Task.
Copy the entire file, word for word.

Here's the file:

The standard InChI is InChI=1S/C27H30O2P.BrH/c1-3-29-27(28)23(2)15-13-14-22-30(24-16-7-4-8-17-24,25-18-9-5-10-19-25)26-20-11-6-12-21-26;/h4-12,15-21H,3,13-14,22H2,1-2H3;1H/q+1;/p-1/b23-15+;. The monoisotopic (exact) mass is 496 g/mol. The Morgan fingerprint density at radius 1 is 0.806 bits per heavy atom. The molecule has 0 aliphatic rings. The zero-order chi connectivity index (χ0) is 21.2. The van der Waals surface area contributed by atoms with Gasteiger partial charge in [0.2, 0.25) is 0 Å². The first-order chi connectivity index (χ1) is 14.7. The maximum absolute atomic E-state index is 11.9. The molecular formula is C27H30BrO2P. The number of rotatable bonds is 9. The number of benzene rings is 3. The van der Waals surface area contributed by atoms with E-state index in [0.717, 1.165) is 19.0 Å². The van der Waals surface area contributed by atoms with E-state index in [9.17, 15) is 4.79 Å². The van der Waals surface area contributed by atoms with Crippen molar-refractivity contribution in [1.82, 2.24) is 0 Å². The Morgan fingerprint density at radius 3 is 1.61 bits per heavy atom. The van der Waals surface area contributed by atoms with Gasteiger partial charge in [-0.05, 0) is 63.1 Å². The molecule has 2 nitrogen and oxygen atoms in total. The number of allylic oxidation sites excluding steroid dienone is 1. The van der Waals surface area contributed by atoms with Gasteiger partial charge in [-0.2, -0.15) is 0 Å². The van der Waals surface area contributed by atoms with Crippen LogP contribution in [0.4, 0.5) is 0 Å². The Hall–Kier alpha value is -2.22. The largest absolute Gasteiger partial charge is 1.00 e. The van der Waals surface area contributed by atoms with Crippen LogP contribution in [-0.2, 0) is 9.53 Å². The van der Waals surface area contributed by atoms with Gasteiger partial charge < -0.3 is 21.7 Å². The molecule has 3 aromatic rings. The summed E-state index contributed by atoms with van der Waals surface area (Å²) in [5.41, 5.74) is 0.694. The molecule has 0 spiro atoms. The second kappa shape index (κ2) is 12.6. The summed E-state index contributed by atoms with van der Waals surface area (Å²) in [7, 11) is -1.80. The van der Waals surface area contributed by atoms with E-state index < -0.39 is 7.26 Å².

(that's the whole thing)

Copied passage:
The standard InChI is InChI=1S/C27H30O2P.BrH/c1-3-29-27(28)23(2)15-13-14-22-30(24-16-7-4-8-17-24,25-18-9-5-10-19-25)26-20-11-6-12-21-26;/h4-12,15-21H,3,13-14,22H2,1-2H3;1H/q+1;/p-1/b23-15+;. The monoisotopic (exact) mass is 496 g/mol. The Morgan fingerprint density at radius 1 is 0.806 bits per heavy atom. The molecule has 0 aliphatic rings. The zero-order chi connectivity index (χ0) is 21.2. The van der Waals surface area contributed by atoms with Gasteiger partial charge in [0.2, 0.25) is 0 Å². The first-order chi connectivity index (χ1) is 14.7. The maximum absolute atomic E-state index is 11.9. The molecular formula is C27H30BrO2P. The number of rotatable bonds is 9. The number of benzene rings is 3. The van der Waals surface area contributed by atoms with E-state index in [0.717, 1.165) is 19.0 Å². The van der Waals surface area contributed by atoms with E-state index in [9.17, 15) is 4.79 Å². The van der Waals surface area contributed by atoms with Crippen molar-refractivity contribution in [1.82, 2.24) is 0 Å². The Morgan fingerprint density at radius 3 is 1.61 bits per heavy atom. The van der Waals surface area contributed by atoms with Gasteiger partial charge in [-0.05, 0) is 63.1 Å². The molecule has 2 nitrogen and oxygen atoms in total. The number of allylic oxidation sites excluding steroid dienone is 1. The van der Waals surface area contributed by atoms with Gasteiger partial charge in [-0.2, -0.15) is 0 Å². The van der Waals surface area contributed by atoms with Crippen LogP contribution in [0.4, 0.5) is 0 Å². The Hall–Kier alpha value is -2.22. The largest absolute Gasteiger partial charge is 1.00 e. The van der Waals surface area contributed by atoms with Crippen LogP contribution in [-0.2, 0) is 9.53 Å². The van der Waals surface area contributed by atoms with Gasteiger partial charge < -0.3 is 21.7 Å². The molecule has 3 aromatic rings. The summed E-state index contributed by atoms with van der Waals surface area (Å²) in [5.41, 5.74) is 0.694. The molecule has 0 spiro atoms. The second kappa shape index (κ2) is 12.6. The summed E-state index contributed by atoms with van der Waals surface area (Å²) in [7, 11) is -1.80. The van der Waals surface area contributed by atoms with E-state index < -0.39 is 7.26 Å².